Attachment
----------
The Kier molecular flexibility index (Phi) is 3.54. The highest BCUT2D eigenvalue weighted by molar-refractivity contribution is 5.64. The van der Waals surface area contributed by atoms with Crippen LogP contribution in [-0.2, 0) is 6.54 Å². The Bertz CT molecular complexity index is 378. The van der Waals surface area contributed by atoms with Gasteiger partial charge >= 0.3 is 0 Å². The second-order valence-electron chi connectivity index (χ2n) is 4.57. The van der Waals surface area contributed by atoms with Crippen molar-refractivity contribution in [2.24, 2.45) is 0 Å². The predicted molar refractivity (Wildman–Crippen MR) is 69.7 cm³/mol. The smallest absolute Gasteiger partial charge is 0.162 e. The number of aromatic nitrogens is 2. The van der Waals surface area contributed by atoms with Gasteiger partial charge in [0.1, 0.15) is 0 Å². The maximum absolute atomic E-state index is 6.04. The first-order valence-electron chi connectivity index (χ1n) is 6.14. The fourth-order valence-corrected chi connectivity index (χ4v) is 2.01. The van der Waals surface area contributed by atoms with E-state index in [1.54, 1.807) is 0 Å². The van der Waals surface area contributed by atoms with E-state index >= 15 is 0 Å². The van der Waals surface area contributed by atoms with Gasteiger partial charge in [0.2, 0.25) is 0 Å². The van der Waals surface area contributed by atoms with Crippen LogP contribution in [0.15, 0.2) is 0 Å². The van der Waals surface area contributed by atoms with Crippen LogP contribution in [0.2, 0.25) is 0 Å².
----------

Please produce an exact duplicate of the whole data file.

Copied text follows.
The Kier molecular flexibility index (Phi) is 3.54. The highest BCUT2D eigenvalue weighted by molar-refractivity contribution is 5.64. The van der Waals surface area contributed by atoms with Crippen LogP contribution in [-0.2, 0) is 6.54 Å². The Bertz CT molecular complexity index is 378. The van der Waals surface area contributed by atoms with Gasteiger partial charge >= 0.3 is 0 Å². The second-order valence-electron chi connectivity index (χ2n) is 4.57. The van der Waals surface area contributed by atoms with Crippen molar-refractivity contribution in [2.24, 2.45) is 0 Å². The predicted molar refractivity (Wildman–Crippen MR) is 69.7 cm³/mol. The smallest absolute Gasteiger partial charge is 0.162 e. The number of aromatic nitrogens is 2. The van der Waals surface area contributed by atoms with Gasteiger partial charge in [0.1, 0.15) is 0 Å². The maximum absolute atomic E-state index is 6.04. The first-order valence-electron chi connectivity index (χ1n) is 6.14. The fourth-order valence-corrected chi connectivity index (χ4v) is 2.01. The van der Waals surface area contributed by atoms with E-state index in [1.54, 1.807) is 0 Å². The van der Waals surface area contributed by atoms with E-state index >= 15 is 0 Å². The van der Waals surface area contributed by atoms with Gasteiger partial charge in [0.2, 0.25) is 0 Å². The van der Waals surface area contributed by atoms with Crippen LogP contribution in [0.15, 0.2) is 0 Å². The van der Waals surface area contributed by atoms with Crippen LogP contribution in [0.2, 0.25) is 0 Å².